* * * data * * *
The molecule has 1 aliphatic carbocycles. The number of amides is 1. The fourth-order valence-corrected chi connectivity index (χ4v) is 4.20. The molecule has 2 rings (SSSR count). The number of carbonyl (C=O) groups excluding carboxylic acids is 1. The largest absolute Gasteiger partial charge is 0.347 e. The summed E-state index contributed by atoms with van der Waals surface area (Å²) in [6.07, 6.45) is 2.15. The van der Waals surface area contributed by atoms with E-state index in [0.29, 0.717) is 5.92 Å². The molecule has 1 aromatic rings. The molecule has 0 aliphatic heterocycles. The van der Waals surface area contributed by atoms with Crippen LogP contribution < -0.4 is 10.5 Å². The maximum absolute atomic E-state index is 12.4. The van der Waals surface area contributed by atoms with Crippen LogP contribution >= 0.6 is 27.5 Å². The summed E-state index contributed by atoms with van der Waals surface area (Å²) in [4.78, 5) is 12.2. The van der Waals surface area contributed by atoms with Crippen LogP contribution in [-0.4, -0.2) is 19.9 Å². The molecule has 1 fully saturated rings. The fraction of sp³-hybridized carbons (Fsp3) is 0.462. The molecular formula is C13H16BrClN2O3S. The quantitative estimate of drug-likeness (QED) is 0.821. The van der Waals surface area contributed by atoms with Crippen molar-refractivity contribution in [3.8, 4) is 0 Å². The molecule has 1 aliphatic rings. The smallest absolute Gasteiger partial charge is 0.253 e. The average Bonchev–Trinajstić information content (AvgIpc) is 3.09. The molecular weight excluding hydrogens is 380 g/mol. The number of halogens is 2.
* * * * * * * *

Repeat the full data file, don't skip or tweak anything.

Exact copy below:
The molecule has 1 aliphatic carbocycles. The number of amides is 1. The fourth-order valence-corrected chi connectivity index (χ4v) is 4.20. The molecule has 2 rings (SSSR count). The number of carbonyl (C=O) groups excluding carboxylic acids is 1. The largest absolute Gasteiger partial charge is 0.347 e. The summed E-state index contributed by atoms with van der Waals surface area (Å²) in [6.07, 6.45) is 2.15. The van der Waals surface area contributed by atoms with E-state index in [0.29, 0.717) is 5.92 Å². The molecule has 1 aromatic rings. The molecule has 0 aliphatic heterocycles. The van der Waals surface area contributed by atoms with Crippen LogP contribution < -0.4 is 10.5 Å². The maximum absolute atomic E-state index is 12.4. The van der Waals surface area contributed by atoms with Crippen LogP contribution >= 0.6 is 27.5 Å². The summed E-state index contributed by atoms with van der Waals surface area (Å²) in [4.78, 5) is 12.2. The van der Waals surface area contributed by atoms with Crippen LogP contribution in [-0.4, -0.2) is 19.9 Å². The molecule has 1 fully saturated rings. The fraction of sp³-hybridized carbons (Fsp3) is 0.462. The molecular formula is C13H16BrClN2O3S. The quantitative estimate of drug-likeness (QED) is 0.821. The van der Waals surface area contributed by atoms with Crippen molar-refractivity contribution in [3.8, 4) is 0 Å². The molecule has 1 aliphatic rings. The smallest absolute Gasteiger partial charge is 0.253 e. The average Bonchev–Trinajstić information content (AvgIpc) is 3.09. The molecular weight excluding hydrogens is 380 g/mol. The number of halogens is 2.